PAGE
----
Getting there: From Highway 183 in northwest Austin, take the Spicewood Springs exit and head south on Spicewood Springs Road. Continue on the road as it turns into Old Lampasas Trail. Turn right onto Talleyran Drive and head north. Look for the park on the right after travelling several blocks.
The Hike: Talleyran Park is a great little neighborhood park featuring a nice, short trail in addition to the typical playscape and baseball field. To the City of Austin it's known as the Northwest Balcones Park and much of the trail resides in the adjacent Upper Bull Creek Greenbelt. The trail begins just behind the baseball field at the waypoint marked "Trailhead". A sign here indicates that the Northwest Travis MUD #1 sponsored the effort
to build the trail, which was spearheaded by Ryan Odom as an Eagle Scout project.
The trailhead resides near a baseball diamond in the park.
The trail quickly enters a flat, but rocky stand of Juniper. In a short distance the level path makes a rapid descent towards the creek that runs through the park. Near the waypoint "Rock" the trail passes near a large rock face that is exfoliating large boulders that break free, slide downhill in geologic time and break up into smaller boulders in the process. The difficulty rating for this hike would be far higher if most of the trail terrain was like this.
The trail gets quite rocky as it descends from the trailhead to the creek bank.
Up to this point red arrow trail blazes marked the direction of the trail. As the rocky slope becomes more gentle the trail blazes should not be followed. There appears to be an effort to change the path of the trail. Look for bright yellow and orange surveying tape tied around branches that mark where the new trail segment will be. The trail blazes say to go right, follow the tape to the left.
Did I mention that it was rocky here?
The new trail segment looks like it will be an improvement over the old route. But both end up at the same spot at the bottomlands of the creek floodplain. Here the trail flattens out and becomes less rocky. Occassionally the sky opens up over the trail, but tree cover is the norm for much of the hike.
Once along the creek bed the trail flattens out and even opens up a bit in places.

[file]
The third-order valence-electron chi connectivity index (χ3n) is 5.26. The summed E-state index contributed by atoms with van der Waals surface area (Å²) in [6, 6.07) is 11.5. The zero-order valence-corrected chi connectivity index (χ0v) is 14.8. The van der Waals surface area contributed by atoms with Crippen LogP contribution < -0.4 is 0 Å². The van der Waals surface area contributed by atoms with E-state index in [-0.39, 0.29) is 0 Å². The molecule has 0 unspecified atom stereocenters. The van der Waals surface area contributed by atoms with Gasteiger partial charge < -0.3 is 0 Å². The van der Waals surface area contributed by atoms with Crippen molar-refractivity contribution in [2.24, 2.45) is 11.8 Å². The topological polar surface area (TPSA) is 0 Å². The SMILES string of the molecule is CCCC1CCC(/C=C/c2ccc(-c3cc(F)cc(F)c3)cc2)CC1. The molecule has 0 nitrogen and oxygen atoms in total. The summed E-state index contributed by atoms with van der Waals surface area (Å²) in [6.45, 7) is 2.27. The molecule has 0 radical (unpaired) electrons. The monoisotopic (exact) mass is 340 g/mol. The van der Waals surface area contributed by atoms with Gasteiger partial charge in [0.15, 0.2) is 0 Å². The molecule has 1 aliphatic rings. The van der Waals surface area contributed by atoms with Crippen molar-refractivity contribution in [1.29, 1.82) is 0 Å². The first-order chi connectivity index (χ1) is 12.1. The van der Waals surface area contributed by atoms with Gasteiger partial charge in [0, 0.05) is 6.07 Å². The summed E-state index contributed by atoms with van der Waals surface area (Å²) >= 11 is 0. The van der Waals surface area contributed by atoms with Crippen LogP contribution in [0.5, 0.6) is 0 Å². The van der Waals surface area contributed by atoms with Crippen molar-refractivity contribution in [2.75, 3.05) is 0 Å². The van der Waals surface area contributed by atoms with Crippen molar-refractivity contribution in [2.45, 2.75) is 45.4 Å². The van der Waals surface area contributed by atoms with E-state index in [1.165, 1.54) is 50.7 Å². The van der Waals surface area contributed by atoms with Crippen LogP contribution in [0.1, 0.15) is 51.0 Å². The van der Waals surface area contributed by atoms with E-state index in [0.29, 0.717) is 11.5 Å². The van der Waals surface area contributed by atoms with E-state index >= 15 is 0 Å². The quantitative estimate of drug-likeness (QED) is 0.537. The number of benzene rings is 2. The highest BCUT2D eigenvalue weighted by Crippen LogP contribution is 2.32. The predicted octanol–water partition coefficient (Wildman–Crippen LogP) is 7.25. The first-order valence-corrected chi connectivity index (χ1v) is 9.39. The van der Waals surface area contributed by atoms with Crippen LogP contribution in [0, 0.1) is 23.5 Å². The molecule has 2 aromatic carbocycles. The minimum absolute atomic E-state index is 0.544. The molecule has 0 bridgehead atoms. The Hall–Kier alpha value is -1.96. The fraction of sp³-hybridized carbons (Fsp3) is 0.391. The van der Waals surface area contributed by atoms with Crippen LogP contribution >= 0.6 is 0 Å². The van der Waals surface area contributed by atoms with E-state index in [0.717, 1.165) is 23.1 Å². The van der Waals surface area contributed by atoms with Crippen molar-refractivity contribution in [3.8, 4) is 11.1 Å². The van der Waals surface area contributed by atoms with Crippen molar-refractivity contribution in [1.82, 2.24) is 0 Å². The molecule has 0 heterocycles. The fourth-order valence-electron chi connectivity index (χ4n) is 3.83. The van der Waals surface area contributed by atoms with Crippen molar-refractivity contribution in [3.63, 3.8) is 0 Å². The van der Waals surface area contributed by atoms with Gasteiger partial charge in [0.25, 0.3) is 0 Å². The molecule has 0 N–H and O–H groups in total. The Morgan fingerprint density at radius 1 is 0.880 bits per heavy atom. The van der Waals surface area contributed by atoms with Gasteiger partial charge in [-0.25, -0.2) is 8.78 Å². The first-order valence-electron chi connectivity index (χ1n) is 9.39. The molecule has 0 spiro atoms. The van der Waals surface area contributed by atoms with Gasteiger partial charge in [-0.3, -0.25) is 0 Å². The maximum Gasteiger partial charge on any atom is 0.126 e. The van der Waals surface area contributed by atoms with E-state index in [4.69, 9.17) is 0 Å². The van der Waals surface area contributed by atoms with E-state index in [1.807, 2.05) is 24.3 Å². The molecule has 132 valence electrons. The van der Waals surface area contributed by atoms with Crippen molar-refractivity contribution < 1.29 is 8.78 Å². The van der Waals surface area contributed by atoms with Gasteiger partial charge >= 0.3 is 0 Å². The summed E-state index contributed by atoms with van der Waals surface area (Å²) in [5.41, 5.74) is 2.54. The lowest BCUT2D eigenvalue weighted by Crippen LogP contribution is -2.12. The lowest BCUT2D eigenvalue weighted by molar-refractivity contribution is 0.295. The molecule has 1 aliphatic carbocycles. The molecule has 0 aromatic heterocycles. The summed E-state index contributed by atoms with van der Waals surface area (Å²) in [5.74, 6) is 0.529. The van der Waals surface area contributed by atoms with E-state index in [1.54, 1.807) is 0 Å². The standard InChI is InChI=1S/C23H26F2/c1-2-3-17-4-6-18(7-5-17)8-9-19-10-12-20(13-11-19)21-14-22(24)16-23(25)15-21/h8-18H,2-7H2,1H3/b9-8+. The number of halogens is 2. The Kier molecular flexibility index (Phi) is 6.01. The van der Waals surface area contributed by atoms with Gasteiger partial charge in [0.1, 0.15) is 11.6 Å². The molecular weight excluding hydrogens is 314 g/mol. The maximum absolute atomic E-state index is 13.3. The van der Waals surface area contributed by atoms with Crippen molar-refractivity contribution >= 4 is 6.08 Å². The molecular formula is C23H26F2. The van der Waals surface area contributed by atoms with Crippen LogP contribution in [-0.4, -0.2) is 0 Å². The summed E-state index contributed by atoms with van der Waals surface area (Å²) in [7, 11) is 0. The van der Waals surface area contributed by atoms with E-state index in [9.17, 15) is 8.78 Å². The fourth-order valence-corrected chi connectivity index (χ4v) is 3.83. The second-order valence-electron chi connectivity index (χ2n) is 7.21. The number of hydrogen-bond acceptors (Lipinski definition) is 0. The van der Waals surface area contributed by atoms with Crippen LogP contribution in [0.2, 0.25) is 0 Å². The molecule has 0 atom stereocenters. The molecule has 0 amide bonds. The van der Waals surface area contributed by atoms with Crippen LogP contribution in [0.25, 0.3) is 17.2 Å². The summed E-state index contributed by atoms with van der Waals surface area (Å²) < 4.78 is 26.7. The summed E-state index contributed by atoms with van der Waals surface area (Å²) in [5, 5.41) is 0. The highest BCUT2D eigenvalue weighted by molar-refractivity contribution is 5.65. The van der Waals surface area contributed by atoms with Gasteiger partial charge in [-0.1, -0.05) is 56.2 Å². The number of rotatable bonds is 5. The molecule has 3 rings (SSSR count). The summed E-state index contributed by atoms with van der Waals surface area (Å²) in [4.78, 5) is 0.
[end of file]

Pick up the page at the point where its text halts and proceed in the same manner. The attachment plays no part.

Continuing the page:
You'll spot a rock border which highlights a creek crossing on the left. Keep heading south on the main trail and we'll get back to this point later. The trail continues south until it runs into Old Spicewood Springs Road, marked on the map by the waypoint "Trailhead". Both the St. Edwards Park and Upper Bull Creek trails are tantalizingly close to this spot and one is tempted to try and connect two of them to create a longer hike. It's not certain that the direct routes
would entirely traverse public property however.
Despite some openings, much of the trail enjoys heavy tree cover.
A disturbing sight near the turnaround point is the back fence of a miscreant who appears to be tossing over trash and debris out of his yard and into the park. His out of sight, out of mind attitude is disturbing to say the least. Outside of this one aberration the park is mostly devoid of trash.
A careful examination of rocks uncovered several fossils of sea creatures that used to live here.
Backtracking from the turnaround point a far more elaborate creek crossing can be found to the right. There is a large mass of rocks piled up and stacked to create a set of stairs that descends to the creek bed and back up the bank on the
This well built rock staircase makes crossing the creek easier.
From here the trail turns to the north and parallels the trail on the opposite side of the creek. The east bank is more evenly wooded and a large number of doves seemed to find the area to their liking. One dove appeared to have nested quite near the trail. Despite never seeing where the nest was the maternal dove shook and quivered on the ground, pretending to be injured so as to lure me away from her young. As I continued to hike along the trail she would fly forward, land, glance back to make sure that I was still following and recommencing her dance. I stopped at one point and just waited to see what she would do after flying around a corner of trees. In a short period of time she doubled back, peeking around the corner and enticing me further.
The trail returns to the original creek crossing that I passed up on the initial leg of the hike. The crossing here is not as elaborate as the one at the southern end of the trail, but it presents no problems for crossing, particularly given that the creek was dry during our visit. From here I backtracked to the trailhead, passing through the boulder
field one more time.